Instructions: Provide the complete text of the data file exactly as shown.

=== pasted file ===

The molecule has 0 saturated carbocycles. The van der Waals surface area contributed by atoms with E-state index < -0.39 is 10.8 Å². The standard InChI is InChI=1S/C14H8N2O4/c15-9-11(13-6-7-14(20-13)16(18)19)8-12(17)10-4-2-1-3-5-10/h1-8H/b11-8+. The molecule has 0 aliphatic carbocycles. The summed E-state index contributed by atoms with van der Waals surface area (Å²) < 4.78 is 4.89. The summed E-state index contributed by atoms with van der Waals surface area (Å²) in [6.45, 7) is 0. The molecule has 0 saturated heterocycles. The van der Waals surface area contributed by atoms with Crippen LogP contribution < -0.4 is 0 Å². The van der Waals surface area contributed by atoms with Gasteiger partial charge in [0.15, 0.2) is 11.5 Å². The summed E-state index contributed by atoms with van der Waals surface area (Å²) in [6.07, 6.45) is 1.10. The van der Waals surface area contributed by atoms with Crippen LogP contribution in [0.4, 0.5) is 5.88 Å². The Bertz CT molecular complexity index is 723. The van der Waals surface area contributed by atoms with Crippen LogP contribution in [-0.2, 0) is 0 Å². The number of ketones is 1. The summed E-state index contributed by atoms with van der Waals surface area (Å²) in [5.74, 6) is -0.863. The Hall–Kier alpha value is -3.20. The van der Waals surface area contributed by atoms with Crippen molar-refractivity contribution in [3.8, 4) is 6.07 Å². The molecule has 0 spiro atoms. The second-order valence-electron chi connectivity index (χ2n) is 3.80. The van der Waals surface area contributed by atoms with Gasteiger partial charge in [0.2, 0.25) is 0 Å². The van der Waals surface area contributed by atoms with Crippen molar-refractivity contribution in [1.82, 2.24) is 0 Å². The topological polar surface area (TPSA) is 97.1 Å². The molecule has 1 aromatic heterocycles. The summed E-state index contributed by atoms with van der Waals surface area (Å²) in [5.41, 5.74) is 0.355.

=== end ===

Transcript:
The molecule has 0 saturated carbocycles. The van der Waals surface area contributed by atoms with E-state index < -0.39 is 10.8 Å². The standard InChI is InChI=1S/C14H8N2O4/c15-9-11(13-6-7-14(20-13)16(18)19)8-12(17)10-4-2-1-3-5-10/h1-8H/b11-8+. The molecule has 0 aliphatic carbocycles. The summed E-state index contributed by atoms with van der Waals surface area (Å²) < 4.78 is 4.89. The summed E-state index contributed by atoms with van der Waals surface area (Å²) in [6.45, 7) is 0. The molecule has 0 saturated heterocycles. The van der Waals surface area contributed by atoms with Crippen LogP contribution < -0.4 is 0 Å². The van der Waals surface area contributed by atoms with Gasteiger partial charge in [0.15, 0.2) is 11.5 Å². The summed E-state index contributed by atoms with van der Waals surface area (Å²) in [6.07, 6.45) is 1.10. The van der Waals surface area contributed by atoms with Crippen LogP contribution in [0.4, 0.5) is 5.88 Å². The Bertz CT molecular complexity index is 723. The van der Waals surface area contributed by atoms with Crippen LogP contribution in [-0.2, 0) is 0 Å². The number of ketones is 1. The summed E-state index contributed by atoms with van der Waals surface area (Å²) in [5.74, 6) is -0.863. The Hall–Kier alpha value is -3.20. The van der Waals surface area contributed by atoms with Crippen molar-refractivity contribution in [3.8, 4) is 6.07 Å². The molecule has 0 spiro atoms. The second-order valence-electron chi connectivity index (χ2n) is 3.80. The van der Waals surface area contributed by atoms with Gasteiger partial charge in [0.2, 0.25) is 0 Å². The van der Waals surface area contributed by atoms with Crippen molar-refractivity contribution in [1.82, 2.24) is 0 Å². The topological polar surface area (TPSA) is 97.1 Å². The molecule has 1 aromatic heterocycles. The summed E-state index contributed by atoms with van der Waals surface area (Å²) in [5.41, 5.74) is 0.355.